I got a late start leaving Montanejos, as I wanted to see the Mijares Banos. It is a short section of river near town where the water is crystal blue thanks to the areas thermals. I waded around for a bit, and it felt great on my feet. There was also a beautiful fountain, which everyone was drinking from.
That was a nice morning. Well worth the stop. Once underway, the walk became challenging, starting with the stiff climb out of Montanejos. After the climb, the road gave way to a steep downhill trail that was not in the best of shape. While not as bad as some previous days, it had its share of downed trees, etc. After reaching the dry riverbed at the bottom, I had to follow it for a bit before going up another steep climb to get out of the river valley. Once out of the river valley, there were multiple temporary redirections due to some forestry and maintenance work. Those redirections ended when the path met the main paved road leading to the village of San Vicente de Piedrahita, which was pretty but quiet. After stopping for a quick coffee, it was onwards towards Villahermosa del Rio. Along the way, I passed the Ermita San Bartolome. I could see the stone chapel from a long ways away, as it was taller than the surrounding low hills. Just after passing the Ermita San Bartolome, things started to fall apart a bit. I had been successfully dodging thunderstorms for the past several days, but was not so lucky this day. I got caught in a pretty significant thunderstorm, with lightning, hail, and aggressive downpours about 6km outside of Villahermosa del Rio. It soaked my shoes and socks, and made the road an instant mud hole. The final descent into Villahermosa del Rio was quite rocky, and my soaked feet started to hurt. Luckily I didn’t really do any further damage to my feet, but it was not a fun time. Thankfully, the thunderstorm passed as I arrived in Villahermosa del Rio, so I explored a bit. It’s a beautiful town that is draped into the saddle of two hills, and it has a huge square for a town of that size. It was nice to explore, but very quiet.
The day from Villahermosa del Rio to Vistabella del Maestrat was unusual in that most of the day was on single-track trail. This had not yet happened on my trip. I was a bit weary given some of the trail conditions up to this point, but it turned out to be fine. After the trail followed the river canyon and made several crossings, it got very steep as it climbed all the way from the bottom of the canyon to one of the highest points in the area. The climb passed some nice old farm houses and terrace farms, but I was really begging for a break after that climb. I did slip and fall during this section, which was the first time that I fell during my trip (amazingly). When I fell, I landed on my hand, which scratched up my palm and broke my fingernail. Luckily, my nail was not broken in a way that was too painful. Could have been worse. Now that my shoes are fairly worn out, the lack of tread is causing me to slip more. After finally reaching the top, the trail turned into a road that entered the Parc Natural de Penyagolosa, which is another excellent park managed by the Valencia government. Shortly after entering the park, I arrived at the Ermita Sant Joan, which had amazing grounds and was a lovely place for a lunch break. Accessible by road, there were several cars with people either visiting the ermita or taking day hikes.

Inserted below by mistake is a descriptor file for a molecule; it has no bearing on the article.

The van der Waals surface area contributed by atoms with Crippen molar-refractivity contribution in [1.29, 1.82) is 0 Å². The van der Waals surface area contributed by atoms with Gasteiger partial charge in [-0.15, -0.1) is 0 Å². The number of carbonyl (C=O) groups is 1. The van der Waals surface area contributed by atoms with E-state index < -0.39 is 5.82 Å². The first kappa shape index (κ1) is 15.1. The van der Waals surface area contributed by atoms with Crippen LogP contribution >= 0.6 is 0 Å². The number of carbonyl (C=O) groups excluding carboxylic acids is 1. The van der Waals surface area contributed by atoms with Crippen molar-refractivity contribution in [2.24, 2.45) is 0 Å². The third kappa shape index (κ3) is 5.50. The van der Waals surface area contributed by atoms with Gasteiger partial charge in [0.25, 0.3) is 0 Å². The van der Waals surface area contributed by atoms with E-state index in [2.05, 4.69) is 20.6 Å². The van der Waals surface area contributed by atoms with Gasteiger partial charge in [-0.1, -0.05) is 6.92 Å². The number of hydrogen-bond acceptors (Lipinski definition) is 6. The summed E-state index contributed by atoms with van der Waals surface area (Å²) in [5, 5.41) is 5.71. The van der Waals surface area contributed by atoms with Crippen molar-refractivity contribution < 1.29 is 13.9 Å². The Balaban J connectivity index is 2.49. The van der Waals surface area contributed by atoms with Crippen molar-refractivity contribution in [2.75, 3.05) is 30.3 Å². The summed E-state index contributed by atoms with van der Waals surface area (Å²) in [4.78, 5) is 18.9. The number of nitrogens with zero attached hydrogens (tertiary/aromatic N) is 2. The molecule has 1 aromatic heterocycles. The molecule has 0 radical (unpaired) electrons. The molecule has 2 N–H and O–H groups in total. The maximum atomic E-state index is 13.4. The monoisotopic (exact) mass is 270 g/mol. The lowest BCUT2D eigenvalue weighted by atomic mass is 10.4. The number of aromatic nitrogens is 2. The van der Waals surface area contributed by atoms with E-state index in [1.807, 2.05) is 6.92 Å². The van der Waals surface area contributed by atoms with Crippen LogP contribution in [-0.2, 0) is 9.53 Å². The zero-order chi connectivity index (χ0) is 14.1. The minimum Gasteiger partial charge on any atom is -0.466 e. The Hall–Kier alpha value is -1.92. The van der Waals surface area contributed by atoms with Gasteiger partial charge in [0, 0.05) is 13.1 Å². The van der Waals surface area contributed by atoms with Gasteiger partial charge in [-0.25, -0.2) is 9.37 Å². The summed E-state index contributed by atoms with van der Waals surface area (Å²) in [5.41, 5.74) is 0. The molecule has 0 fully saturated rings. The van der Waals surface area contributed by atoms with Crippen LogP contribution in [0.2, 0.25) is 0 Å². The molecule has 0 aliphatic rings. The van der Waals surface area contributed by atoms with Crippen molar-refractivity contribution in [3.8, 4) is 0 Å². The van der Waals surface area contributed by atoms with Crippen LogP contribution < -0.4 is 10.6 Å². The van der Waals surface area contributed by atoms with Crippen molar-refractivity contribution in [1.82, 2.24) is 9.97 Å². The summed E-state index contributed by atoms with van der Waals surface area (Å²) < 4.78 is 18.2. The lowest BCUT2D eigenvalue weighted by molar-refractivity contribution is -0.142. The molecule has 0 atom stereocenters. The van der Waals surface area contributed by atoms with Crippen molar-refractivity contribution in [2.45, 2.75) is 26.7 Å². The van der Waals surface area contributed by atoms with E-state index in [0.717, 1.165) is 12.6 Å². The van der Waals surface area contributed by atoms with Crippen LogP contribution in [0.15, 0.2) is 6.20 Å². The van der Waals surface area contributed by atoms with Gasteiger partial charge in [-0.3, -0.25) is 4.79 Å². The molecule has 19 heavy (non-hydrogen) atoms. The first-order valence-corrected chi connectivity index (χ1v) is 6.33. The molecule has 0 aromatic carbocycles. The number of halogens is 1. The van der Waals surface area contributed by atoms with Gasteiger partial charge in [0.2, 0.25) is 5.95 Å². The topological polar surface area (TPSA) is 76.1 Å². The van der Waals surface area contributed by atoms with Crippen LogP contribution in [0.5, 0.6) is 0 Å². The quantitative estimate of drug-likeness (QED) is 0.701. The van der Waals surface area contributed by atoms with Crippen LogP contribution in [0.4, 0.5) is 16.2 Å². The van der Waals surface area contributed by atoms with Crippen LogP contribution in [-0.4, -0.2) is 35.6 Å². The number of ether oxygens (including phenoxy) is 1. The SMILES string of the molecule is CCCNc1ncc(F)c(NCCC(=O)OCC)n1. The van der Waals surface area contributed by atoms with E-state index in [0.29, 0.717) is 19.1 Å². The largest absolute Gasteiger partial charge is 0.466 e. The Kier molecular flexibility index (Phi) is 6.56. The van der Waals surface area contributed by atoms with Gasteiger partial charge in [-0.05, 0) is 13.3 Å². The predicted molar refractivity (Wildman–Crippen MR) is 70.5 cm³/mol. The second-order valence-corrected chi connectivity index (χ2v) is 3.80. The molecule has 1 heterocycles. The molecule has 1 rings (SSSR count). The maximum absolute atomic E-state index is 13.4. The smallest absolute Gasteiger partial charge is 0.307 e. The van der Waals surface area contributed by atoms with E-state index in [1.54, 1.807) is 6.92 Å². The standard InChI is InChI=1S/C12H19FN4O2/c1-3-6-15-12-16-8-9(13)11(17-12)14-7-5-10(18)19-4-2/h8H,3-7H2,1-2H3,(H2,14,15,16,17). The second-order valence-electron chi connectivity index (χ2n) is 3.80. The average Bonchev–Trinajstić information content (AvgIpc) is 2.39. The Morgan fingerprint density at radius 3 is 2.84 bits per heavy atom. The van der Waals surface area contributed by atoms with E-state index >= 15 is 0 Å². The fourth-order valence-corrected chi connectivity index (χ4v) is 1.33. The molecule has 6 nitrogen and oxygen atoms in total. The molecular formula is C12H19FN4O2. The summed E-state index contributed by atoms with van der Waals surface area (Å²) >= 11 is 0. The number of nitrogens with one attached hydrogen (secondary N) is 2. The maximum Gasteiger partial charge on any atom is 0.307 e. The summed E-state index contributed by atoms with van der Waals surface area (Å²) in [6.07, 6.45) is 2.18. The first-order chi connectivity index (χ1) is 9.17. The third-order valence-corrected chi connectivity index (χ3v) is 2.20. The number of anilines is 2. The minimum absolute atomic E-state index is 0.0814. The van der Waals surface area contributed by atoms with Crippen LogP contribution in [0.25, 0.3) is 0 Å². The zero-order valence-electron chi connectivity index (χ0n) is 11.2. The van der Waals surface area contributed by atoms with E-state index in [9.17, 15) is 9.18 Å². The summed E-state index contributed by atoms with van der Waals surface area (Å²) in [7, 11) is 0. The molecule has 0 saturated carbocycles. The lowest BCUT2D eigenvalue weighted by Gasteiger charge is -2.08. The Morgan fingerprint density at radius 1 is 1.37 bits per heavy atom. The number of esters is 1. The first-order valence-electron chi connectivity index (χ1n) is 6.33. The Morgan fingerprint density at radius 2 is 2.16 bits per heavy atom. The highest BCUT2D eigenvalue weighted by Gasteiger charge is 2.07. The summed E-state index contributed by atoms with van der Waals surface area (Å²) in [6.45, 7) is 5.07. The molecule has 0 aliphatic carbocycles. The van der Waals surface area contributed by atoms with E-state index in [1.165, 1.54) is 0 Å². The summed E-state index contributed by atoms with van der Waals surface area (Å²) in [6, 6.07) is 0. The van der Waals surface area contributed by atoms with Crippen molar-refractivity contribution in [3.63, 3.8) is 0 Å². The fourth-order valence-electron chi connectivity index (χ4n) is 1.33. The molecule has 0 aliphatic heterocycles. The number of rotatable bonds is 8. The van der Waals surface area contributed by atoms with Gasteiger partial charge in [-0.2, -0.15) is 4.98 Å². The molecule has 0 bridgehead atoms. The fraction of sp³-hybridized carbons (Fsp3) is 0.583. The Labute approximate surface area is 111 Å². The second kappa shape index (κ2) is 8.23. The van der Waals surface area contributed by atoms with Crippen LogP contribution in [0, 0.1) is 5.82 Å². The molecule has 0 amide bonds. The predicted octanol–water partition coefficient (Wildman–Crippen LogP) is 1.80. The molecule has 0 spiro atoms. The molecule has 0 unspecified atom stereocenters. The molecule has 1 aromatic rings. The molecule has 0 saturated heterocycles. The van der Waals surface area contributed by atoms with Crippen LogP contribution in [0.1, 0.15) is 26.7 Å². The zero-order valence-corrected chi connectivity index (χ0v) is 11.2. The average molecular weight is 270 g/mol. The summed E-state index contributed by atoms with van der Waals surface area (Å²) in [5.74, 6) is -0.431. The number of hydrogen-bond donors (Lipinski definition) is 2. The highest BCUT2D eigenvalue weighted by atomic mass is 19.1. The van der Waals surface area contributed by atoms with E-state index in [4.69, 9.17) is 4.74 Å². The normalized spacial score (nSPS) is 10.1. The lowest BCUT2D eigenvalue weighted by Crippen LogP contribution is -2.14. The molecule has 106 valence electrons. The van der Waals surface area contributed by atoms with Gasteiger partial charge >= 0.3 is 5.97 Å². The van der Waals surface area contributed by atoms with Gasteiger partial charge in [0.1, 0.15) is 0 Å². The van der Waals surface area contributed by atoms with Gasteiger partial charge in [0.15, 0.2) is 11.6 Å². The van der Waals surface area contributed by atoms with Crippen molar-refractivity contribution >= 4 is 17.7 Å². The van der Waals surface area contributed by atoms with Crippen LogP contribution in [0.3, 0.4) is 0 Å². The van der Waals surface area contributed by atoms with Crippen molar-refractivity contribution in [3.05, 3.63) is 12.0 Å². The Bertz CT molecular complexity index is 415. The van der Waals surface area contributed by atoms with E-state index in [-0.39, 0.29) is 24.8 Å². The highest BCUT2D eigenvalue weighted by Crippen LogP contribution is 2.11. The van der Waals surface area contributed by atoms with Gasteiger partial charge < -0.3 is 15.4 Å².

I don’t always take lunch breaks, but needed one to recharge after that climb. The path then continued through the park grounds, with campsites and other nice amenities, before turning to a rocky trail through the forest. I then exited the forest onto a very straight and flat farm road that cut across the valley before terminating at a paved road just outside of Vistabella del Maestrat. One last 2km section of trail took me over the hill and into town. It’s quite a nice town, and I hung out awhile for food, groceries, pharmacy (foot tape), and water. There were no hotels/hostels/etc in Vistabella del Maestrat, only some casas rural for rent. I called around, but they were either too expensive, did not rent to solo travellers, or they were already booked. I decided to go about 2km past the town and camp. It is quite rocky in this area, so it took a bit of hunting to find a good spot. I had to set up the tent, as there was a chance of thunderstorms during the night that prevented me from doing a cot-only camp.